So, apparently I can’t turn the librarianing switch off in my head. Tonight while relishing in the blueberry pancakes I have been craving for three months I overheard a young woman asking her friend if she had to put a page number for a source if she used a quote from it. Inside my head I’m yelling “Yes! Yes you do! mmmmmm pancakes! Author page number and year!” This general discussion went on through my pancakes, the last foamy remnant of whipped cream, the last bite of pleasingly salty bacon, and the last cantaloupe chunk. I paid my bill, finished my water, tucked Sense and Sensibility and my newly-complete grocery list back into my bag. I looked at the table again, where the two were packing up computers and notebooks as their food was just arriving. I thought, well it’s now or never and went over to their table where I explained that you do have to have a page number for a direct quote. She said she thought so, but wasn’t sure how to handle an online non-paginated article. I explained about paragraph numbers and threw in a little tidbit about the “chat with a librarian” feature available through our university library. She seemed a bit confused by the initial information ambush, but overall pleased with obtaining the correct answer.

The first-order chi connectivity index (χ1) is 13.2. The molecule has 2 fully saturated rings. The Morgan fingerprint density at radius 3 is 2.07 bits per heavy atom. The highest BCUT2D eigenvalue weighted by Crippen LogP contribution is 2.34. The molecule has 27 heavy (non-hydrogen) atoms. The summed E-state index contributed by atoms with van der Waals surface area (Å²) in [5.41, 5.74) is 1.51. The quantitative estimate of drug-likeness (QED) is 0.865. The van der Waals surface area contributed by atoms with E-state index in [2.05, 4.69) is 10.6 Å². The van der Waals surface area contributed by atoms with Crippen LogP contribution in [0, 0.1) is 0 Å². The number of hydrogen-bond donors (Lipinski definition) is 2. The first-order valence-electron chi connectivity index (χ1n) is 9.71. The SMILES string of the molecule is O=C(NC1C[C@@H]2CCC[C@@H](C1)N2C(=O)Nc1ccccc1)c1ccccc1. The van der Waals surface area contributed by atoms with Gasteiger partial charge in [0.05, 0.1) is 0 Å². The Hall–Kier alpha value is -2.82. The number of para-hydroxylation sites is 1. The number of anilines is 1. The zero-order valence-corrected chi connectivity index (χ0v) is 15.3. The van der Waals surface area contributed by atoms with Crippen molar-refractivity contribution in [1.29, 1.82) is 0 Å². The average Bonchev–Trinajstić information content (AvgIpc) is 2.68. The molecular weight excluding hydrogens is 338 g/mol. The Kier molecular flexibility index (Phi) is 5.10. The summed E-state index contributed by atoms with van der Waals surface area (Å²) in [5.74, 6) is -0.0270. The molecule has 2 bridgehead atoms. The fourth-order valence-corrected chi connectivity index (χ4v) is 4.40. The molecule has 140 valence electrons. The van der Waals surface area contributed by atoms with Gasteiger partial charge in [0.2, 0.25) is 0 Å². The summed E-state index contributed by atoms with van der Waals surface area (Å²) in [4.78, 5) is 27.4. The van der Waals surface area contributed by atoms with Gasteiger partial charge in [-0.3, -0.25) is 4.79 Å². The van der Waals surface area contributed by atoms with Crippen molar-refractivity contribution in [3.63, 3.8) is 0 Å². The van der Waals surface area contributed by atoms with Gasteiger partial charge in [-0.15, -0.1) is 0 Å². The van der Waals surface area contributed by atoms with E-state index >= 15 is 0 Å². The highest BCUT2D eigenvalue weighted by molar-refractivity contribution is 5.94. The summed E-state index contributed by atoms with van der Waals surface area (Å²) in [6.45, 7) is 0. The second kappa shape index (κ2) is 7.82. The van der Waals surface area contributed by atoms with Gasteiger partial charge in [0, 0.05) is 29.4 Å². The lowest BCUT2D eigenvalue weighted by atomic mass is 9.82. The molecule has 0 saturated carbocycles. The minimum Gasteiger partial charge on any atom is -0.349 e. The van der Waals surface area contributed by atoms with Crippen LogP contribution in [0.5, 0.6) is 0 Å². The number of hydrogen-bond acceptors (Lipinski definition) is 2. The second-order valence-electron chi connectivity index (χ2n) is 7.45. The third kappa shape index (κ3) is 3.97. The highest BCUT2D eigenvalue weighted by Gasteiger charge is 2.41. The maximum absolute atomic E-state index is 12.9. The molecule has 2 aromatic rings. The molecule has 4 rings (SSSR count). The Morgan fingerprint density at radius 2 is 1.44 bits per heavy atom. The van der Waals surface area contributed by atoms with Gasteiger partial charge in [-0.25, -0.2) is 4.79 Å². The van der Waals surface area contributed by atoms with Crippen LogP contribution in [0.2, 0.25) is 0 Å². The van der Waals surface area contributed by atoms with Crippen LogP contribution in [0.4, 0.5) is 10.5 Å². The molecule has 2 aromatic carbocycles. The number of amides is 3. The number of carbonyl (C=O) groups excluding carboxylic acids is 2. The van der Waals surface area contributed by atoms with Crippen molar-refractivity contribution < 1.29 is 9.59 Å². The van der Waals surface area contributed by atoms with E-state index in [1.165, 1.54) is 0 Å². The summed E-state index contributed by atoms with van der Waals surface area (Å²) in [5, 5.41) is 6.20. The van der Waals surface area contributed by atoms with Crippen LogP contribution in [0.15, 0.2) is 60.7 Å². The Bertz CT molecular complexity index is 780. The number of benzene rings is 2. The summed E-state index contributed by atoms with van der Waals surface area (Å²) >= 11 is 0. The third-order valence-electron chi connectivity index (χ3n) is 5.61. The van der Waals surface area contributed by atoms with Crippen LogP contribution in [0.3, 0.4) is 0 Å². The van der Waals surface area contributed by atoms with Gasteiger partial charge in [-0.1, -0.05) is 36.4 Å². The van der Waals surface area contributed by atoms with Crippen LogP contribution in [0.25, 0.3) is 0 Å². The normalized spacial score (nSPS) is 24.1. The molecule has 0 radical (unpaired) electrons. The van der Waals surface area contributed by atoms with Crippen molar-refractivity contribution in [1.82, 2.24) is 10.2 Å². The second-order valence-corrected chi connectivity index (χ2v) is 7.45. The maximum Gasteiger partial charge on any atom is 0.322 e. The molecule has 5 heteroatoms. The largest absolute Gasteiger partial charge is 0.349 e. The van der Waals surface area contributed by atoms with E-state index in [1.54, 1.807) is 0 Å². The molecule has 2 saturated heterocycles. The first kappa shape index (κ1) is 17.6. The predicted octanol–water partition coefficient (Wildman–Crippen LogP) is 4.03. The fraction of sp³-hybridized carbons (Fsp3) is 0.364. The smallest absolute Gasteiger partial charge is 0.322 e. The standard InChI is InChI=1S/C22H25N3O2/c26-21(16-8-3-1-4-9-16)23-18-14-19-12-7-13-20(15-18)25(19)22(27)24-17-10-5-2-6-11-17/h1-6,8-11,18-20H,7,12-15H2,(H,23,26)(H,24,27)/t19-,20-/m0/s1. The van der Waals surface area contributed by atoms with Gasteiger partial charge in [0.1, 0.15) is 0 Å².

This has made me think about different ways to do embedded librarianship. If people are studying in IHOP, can I sit at a little table with an “ask a librarian” sign? I don’t think this would really be a great use of my time on a day to day basis, but I must say, this brief encounter has made me think of some fun, gimmicky, potential outreach projects for finals time.

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